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Save Our Sydney Suburbs (NSW) Inc.
News Release November 2005

City Vision

Hi SOS Members


ON AIR - RADIO NATIONAL

As part of our ongoing war with the overdevelopment lobby we featured yesterday (Mon 7th Nov 2005) on Michael Duffy's Counterpoint program. The program included a section on urban consolidation in which Professor Patrick Troy and I were interviewed live yesterday afternoon. If you missed the program and wish to hear what was said, it is being rebroadcast at 9.45 pm tonight (Tues 8th Nov 2005) on Radio National 576 - the program starts after the 9 o'clock news. Alternatively you can listen to it on your computer:

How to listen using your computer?

On your web browser copy in the address: http://www.abc.net.au/rn/talks/counterpoint/

When the resulting webpage pops up on your screen you will see:
Monday 7 November 2005
Listen | Real Media | Windows Media.

Turn on your computer speakers and click "Windows Media" (or "Real Media" if you have that system on your computer). The program will start playing. If you want to get to our bit, fast forward to 39 minutes on the progress bar. It will be beneficial if you can encourage the ABC to give the subject of overdevelopment more exposure. This is very easy. Send them an email about the program by copying in the address:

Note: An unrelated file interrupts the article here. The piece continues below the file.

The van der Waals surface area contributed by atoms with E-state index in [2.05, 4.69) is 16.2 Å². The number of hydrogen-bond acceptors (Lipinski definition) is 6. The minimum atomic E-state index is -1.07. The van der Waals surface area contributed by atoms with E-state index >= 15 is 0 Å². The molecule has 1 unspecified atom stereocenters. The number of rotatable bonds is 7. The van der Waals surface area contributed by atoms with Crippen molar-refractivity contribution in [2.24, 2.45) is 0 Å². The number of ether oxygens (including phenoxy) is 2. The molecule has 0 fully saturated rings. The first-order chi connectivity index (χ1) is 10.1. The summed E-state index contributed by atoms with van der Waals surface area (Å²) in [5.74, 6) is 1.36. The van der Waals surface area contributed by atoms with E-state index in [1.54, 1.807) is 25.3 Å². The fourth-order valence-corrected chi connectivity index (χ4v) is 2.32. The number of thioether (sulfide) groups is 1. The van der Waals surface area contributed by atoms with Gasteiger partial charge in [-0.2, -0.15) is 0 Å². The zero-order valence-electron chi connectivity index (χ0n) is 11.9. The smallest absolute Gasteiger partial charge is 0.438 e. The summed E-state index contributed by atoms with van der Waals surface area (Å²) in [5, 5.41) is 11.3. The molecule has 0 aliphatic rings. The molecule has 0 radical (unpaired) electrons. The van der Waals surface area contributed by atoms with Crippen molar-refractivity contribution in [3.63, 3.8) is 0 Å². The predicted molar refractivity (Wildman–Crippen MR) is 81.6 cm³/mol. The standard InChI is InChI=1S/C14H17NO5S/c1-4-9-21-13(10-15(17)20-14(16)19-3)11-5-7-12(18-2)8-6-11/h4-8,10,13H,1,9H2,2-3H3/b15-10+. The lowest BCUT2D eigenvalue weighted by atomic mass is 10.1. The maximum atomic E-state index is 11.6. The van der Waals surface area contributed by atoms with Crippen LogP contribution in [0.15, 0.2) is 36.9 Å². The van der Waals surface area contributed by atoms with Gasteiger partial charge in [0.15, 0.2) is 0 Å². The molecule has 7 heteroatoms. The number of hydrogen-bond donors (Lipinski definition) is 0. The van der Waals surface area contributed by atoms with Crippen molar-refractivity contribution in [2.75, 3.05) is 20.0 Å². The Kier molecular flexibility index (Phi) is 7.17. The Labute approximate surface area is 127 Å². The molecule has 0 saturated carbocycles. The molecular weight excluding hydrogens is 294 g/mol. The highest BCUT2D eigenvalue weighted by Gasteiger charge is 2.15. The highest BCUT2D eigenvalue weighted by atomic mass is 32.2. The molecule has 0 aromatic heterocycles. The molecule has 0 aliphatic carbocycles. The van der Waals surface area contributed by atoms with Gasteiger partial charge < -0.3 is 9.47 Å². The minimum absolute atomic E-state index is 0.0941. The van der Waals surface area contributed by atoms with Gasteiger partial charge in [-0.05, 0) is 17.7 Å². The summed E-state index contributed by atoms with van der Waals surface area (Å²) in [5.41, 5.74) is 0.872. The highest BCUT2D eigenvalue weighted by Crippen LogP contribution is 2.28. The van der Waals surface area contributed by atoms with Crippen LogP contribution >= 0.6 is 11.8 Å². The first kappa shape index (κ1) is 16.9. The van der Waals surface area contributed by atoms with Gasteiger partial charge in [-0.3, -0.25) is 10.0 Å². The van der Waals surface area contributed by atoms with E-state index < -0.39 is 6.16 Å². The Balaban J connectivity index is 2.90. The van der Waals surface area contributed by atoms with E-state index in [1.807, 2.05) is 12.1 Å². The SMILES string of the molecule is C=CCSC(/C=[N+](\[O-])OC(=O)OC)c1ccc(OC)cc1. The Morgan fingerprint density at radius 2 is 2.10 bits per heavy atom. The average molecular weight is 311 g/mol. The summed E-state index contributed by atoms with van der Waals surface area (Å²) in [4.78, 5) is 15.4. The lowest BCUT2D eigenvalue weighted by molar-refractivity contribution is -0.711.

http://www.abc.net.au/rn/talks/counterpoint/email.htm

and follow the prompts on the screen. This will help keep the subject alive and in front. We can do it. The quality and quantity of letters that were sent in response to the "Sydney isn't full, so lets stop the rot" Sydney Morning Herald article was fabulous.


CITY VISION TALK

Professor Peter Newman has been very active publicising his forthcoming appearance in the City Vision talk at the Sydney Town Hall this evening, 6.30 pm, Tuesday 8 November . He must have issued press releases - he was mentioned by Alan Jones this morning. From what was said, it appears Peter Newman will be suggesting a fast railway from the West into the city as phoney bait for us to accept high-density.

Only 10% of jobs are now in the city and anyway, 80% of journeys are not work related. The reality is that for most journeys undertaken (such as travelling to work outside the city centre, recreational activities, visiting friends, weighty shopping) public transport, if it is available, is just too inconvenient and time-consuming.

Such a railway will be very nice to have if we can afford it but unfortunately it will do little to solve Sydney's transport problems. However it must be said that a comprensive underground rail system that would be sufficiently competitive with cars in Sydney could theoretically be built. There is a small problem. The estimate is it would cost some $1,400 billion to build. The New South Wales State budget is only $40 billion per annum. To operate such a system would cost $155 billion per year - that is $45,000 for each man, woman and child in Sydney. Pie in the sky. See what I mean by phoney bait to get us to accept high-density? You can fool people some of the time but you can't fool them all the time.


Tony Recsei

President, Save Our Suburbs

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